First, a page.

Prosecutors said Saffer devised the scheme to increase the Philadelphia office's profit margin and his bonus....

Haynes Security, Inc. - No connection with the underwear company, as far as I know.
February 3, 2004
Airport security firm accused of bribery
By Jeffrey Gold, Associated Press
NEWARK, N.J. - A security company with contracts to protect New York-area airports, bridges and tunnels has been charged with paying bribes to get work and hiring dozens of employees with criminal records.
Haynes Security Inc. and its president, John D'Agostino, were charged with theft, bribery and conspiracy in an indictment announced Tuesday.
Among the allegations: Haynes paid more than $1,000 in August 2001 for repairs at the home of a Continental Airlines manager in return for consideration for a contract at the Newark airport. No charges were brought against any Continental employees.
"We need to ensure the highest level of safety, security and service," said Pasquale DiFulco, a spokesman for the Port Authority of New York and New Jersey, which oversees the facilities.
Haynes no longer handles airport passenger screening, which is now overseen by the federal Transportation Security Administration. But the company's unarmed guards still provide security in other parts of the airports, including patrolling parking lots and checking the identification of vehicles entering runways.
Haynes lawyer Seth T. Taube said the company has cooperated fully in the investigation.
"This is nonsense. The state is desperate for political corruption cases, and this is their way of squeezing Haynes Security to make up stories about politicians," Taube said.
Investigators said Haynes hired 27 convicted criminals - who are barred from holding security posts - to work at the airport and for the state's largest utility, Public Service Electric & Gas. After learning of the investigation, the company sent thousands of fingerprints to state police for review, authorities said.
Also indicted was Benjamin R. Riggi, a former PSE&G manager was accused of accepting a $7,500 bribe in 2002 to approve Haynes' contract with the utility....
Haynes provided security at the utility's Newark headquarters, and for workers at street-repair sites.

Los Alamos National Laboratory - The top-secret national laboratory where national security is paramount.
November 18, 2002
Report: $3 Million in Lab Property Lost
LOS ALAMOS, N.M. - (AP) - Nearly $3 million worth of items owned by Los Alamos National Laboratory have disappeared or were reported missing over a three year period, according to a published report.
The lab's system of reporting lost items "is conducive to covering (up) for items that are actually stolen," said the internal report, prepared within the lab's Office of Security Inquiries in March.
The author's name was not on the report, which was obtained by the Albuquerque Journal for a story in yesterday's editions. It outlined missing items ranging from computers to a fork lift that disappeared between 1999 and 2001.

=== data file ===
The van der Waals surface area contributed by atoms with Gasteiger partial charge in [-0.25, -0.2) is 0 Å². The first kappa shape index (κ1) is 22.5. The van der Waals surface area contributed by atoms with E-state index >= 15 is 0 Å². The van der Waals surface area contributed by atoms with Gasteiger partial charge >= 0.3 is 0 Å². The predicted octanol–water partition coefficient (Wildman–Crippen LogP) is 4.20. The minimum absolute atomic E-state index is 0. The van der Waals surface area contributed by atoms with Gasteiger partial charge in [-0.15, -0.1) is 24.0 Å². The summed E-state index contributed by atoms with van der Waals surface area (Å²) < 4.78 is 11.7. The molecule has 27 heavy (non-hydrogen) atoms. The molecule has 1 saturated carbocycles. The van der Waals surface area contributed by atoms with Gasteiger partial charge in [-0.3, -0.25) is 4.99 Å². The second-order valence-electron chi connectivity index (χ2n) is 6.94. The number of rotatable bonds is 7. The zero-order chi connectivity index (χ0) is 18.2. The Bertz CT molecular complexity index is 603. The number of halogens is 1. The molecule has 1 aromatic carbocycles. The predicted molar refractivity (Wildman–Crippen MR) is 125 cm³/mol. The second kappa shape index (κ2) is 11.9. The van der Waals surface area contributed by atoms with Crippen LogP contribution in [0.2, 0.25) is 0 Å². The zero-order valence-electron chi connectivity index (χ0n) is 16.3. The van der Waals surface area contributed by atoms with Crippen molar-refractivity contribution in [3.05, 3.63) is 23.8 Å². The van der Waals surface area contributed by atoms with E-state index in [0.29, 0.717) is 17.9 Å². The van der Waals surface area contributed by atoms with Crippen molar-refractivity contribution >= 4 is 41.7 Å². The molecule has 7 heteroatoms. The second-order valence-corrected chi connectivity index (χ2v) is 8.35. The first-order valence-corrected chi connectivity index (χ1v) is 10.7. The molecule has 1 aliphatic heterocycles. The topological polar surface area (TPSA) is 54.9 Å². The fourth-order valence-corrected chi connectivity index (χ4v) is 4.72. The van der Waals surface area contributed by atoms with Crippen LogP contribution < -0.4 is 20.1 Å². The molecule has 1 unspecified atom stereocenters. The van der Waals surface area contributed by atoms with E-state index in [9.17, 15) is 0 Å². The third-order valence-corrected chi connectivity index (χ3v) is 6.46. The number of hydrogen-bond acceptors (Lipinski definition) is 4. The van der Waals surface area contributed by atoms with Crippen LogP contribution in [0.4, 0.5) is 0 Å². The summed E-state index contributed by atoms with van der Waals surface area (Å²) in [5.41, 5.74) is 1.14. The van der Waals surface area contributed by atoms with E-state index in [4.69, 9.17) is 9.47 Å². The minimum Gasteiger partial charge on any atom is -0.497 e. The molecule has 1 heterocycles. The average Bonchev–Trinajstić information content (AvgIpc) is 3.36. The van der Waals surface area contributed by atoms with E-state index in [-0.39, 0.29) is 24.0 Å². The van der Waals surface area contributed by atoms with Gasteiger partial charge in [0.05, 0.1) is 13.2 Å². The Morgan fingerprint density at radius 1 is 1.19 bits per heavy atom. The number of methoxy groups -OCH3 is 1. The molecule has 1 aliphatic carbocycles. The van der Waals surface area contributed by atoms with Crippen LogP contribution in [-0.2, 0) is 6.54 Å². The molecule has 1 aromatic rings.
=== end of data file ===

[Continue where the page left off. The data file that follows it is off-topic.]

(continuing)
Lab spokeswoman Linn Tytler said it goes through a rigorous accounting process each year by both lab officials and the Department of Energy.
A U.S. House committee is investigating allegations that Los Alamos employees used lab credit cards to make illegal purchases....
* * *
June 14, 2002
SIX SUSPENDED IN LOS ALAMOS SECURITY LAPSE
WASHINGTON, (Reuters) - The Los Alamos National Laboratory has suspended six employees as the FBI intensified its investigation into the disappearance from the lab of two computer hard drives loaded with nuclear secrets.
Energy Secretary Bill Richardson, under fire from Republicans for insufficient security at the laboratory, launched a bipartisan probe on Tuesday into the loss.
He said espionage was not suspected, but vowed to take disciplinary action against those responsible.
Republicans said Richardson was ultimately to blame.
An Energy Department official said six managers at the lab were put on paid leave for failing to immediately report the disappearance of the hard drives when it was discovered May 7.
The managers said they were unable to get back into the vault where the hard drives were kept until May 24, when the facility reopened after wildfires that caused over $300 million in damage. Coming up empty-handed after an intensive search, the managers notified the laboratory's security chief on May 31, and a day later word was passed to Washington.
Richardson said he was outraged by the incident.
"I will not tolerate security lapses and I'm outraged at what happened," he said in a written statement, announcing his appointment of former Tennessee Republican Sen. Howard Baker and ex-Indiana Democratic Rep. Lee Hamilton to perform a "thorough investigation and assessment" of the loss.
Baker and Hamilton are to recommend security fixes for Los Alamos, the nation's premier nuclear laboratory.
Energy Department security chief Eugene Habiger said the hard drives were probably misplaced, not stolen, and he defended those with access to them as "dedicated, loyal Americans" who were not suspected of spying.
FBI TO START POLYGRAPH TESTS
But he said FBI and department investigators plan to start using polygraph tests on Wednesday in questioning employees. The roughly 85 people with access to the area where data were stored, including 28 with unescorted access, already have been interviewed as part of the investigation, he added.
Security at Los Alamos was thrust into the spotlight in March last year when one of its researchers, Dr. Wen Ho Lee, was fired for allegedly copying nuclear weapons secrets and storing them on an unclassified computer network.
Lee's lawyer, Mark Holscher, on Tuesday said the incident involved "far more sensitive" classified materials than the files Lee allegedly transferred to another computer. He said he plans to show evidence of "much more egregious incidents of people mishandling computer files" than in Lee's case.